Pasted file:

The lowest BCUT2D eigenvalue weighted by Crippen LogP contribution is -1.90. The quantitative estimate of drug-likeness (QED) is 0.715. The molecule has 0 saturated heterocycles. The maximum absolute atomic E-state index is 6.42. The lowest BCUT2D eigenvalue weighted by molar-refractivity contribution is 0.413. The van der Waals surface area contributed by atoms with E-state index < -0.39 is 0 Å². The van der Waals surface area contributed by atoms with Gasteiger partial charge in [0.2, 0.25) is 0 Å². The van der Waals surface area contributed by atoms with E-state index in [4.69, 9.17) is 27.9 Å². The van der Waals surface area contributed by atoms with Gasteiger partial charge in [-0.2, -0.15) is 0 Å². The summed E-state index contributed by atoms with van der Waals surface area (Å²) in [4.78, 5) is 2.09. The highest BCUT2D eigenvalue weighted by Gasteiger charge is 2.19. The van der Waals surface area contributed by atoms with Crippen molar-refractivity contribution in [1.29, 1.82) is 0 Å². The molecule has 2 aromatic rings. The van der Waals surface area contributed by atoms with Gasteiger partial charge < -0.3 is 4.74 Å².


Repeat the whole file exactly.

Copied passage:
The lowest BCUT2D eigenvalue weighted by Crippen LogP contribution is -1.90. The quantitative estimate of drug-likeness (QED) is 0.715. The molecule has 0 saturated heterocycles. The maximum absolute atomic E-state index is 6.42. The lowest BCUT2D eigenvalue weighted by molar-refractivity contribution is 0.413. The van der Waals surface area contributed by atoms with E-state index < -0.39 is 0 Å². The van der Waals surface area contributed by atoms with Gasteiger partial charge in [0.2, 0.25) is 0 Å². The van der Waals surface area contributed by atoms with E-state index in [4.69, 9.17) is 27.9 Å². The van der Waals surface area contributed by atoms with Gasteiger partial charge in [-0.2, -0.15) is 0 Å². The summed E-state index contributed by atoms with van der Waals surface area (Å²) in [4.78, 5) is 2.09. The highest BCUT2D eigenvalue weighted by Gasteiger charge is 2.19. The van der Waals surface area contributed by atoms with Crippen molar-refractivity contribution in [1.29, 1.82) is 0 Å². The molecule has 2 aromatic rings. The van der Waals surface area contributed by atoms with Gasteiger partial charge < -0.3 is 4.74 Å².